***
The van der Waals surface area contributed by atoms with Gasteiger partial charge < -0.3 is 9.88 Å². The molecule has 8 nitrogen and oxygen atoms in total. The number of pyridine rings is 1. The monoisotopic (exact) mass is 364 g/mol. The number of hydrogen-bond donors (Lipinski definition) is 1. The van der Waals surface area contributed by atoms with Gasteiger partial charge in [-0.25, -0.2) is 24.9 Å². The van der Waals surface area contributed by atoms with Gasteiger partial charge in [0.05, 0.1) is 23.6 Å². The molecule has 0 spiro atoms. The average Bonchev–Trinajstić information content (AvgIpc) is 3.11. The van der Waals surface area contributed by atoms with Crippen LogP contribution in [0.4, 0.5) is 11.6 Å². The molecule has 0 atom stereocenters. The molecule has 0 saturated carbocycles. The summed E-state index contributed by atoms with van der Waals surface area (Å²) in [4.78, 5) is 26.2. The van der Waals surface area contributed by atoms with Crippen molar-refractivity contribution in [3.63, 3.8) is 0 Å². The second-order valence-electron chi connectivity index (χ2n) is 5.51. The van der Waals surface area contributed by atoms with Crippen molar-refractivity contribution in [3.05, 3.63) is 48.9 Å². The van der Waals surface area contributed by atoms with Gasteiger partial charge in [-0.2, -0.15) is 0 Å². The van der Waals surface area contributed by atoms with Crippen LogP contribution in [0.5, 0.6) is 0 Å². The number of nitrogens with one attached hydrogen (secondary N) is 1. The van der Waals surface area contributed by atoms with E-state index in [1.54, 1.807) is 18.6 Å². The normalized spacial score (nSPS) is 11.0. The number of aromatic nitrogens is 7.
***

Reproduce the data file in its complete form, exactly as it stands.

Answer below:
The van der Waals surface area contributed by atoms with Gasteiger partial charge < -0.3 is 9.88 Å². The molecule has 8 nitrogen and oxygen atoms in total. The number of pyridine rings is 1. The monoisotopic (exact) mass is 364 g/mol. The number of hydrogen-bond donors (Lipinski definition) is 1. The van der Waals surface area contributed by atoms with Gasteiger partial charge in [-0.25, -0.2) is 24.9 Å². The van der Waals surface area contributed by atoms with Gasteiger partial charge in [0.05, 0.1) is 23.6 Å². The molecule has 0 spiro atoms. The average Bonchev–Trinajstić information content (AvgIpc) is 3.11. The van der Waals surface area contributed by atoms with Crippen LogP contribution in [0.4, 0.5) is 11.6 Å². The molecule has 0 atom stereocenters. The molecule has 0 saturated carbocycles. The summed E-state index contributed by atoms with van der Waals surface area (Å²) in [4.78, 5) is 26.2. The van der Waals surface area contributed by atoms with Crippen molar-refractivity contribution in [3.63, 3.8) is 0 Å². The second-order valence-electron chi connectivity index (χ2n) is 5.51. The van der Waals surface area contributed by atoms with Crippen molar-refractivity contribution in [3.05, 3.63) is 48.9 Å². The van der Waals surface area contributed by atoms with Gasteiger partial charge in [-0.2, -0.15) is 0 Å². The van der Waals surface area contributed by atoms with Crippen LogP contribution in [0.5, 0.6) is 0 Å². The number of nitrogens with one attached hydrogen (secondary N) is 1. The van der Waals surface area contributed by atoms with E-state index in [1.54, 1.807) is 18.6 Å². The normalized spacial score (nSPS) is 11.0. The number of aromatic nitrogens is 7.